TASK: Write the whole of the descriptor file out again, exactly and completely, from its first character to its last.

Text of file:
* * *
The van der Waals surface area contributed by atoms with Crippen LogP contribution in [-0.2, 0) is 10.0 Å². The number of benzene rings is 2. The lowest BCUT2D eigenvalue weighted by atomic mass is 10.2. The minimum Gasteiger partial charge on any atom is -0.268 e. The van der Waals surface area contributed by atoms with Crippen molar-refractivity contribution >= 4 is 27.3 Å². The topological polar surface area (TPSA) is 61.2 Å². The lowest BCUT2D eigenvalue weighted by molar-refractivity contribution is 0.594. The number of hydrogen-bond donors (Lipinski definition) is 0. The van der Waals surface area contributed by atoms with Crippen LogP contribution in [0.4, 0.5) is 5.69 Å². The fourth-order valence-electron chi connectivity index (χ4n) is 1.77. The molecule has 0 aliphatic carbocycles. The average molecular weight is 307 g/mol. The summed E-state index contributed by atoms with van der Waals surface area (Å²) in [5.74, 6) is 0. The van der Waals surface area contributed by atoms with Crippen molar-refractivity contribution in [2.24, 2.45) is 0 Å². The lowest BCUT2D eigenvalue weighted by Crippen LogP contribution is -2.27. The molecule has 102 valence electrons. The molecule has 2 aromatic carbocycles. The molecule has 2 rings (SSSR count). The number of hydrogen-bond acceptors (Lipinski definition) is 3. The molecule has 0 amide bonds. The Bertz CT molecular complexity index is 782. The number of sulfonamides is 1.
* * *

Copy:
The van der Waals surface area contributed by atoms with Crippen LogP contribution in [-0.2, 0) is 10.0 Å². The number of benzene rings is 2. The lowest BCUT2D eigenvalue weighted by atomic mass is 10.2. The minimum Gasteiger partial charge on any atom is -0.268 e. The van der Waals surface area contributed by atoms with Crippen molar-refractivity contribution >= 4 is 27.3 Å². The topological polar surface area (TPSA) is 61.2 Å². The lowest BCUT2D eigenvalue weighted by molar-refractivity contribution is 0.594. The number of hydrogen-bond donors (Lipinski definition) is 0. The van der Waals surface area contributed by atoms with Crippen LogP contribution in [0.4, 0.5) is 5.69 Å². The fourth-order valence-electron chi connectivity index (χ4n) is 1.77. The molecule has 0 aliphatic carbocycles. The average molecular weight is 307 g/mol. The summed E-state index contributed by atoms with van der Waals surface area (Å²) in [5.74, 6) is 0. The van der Waals surface area contributed by atoms with Crippen molar-refractivity contribution in [2.24, 2.45) is 0 Å². The lowest BCUT2D eigenvalue weighted by Crippen LogP contribution is -2.27. The molecule has 102 valence electrons. The molecule has 2 aromatic carbocycles. The molecule has 2 rings (SSSR count). The number of hydrogen-bond acceptors (Lipinski definition) is 3. The molecule has 0 amide bonds. The Bertz CT molecular complexity index is 782. The number of sulfonamides is 1.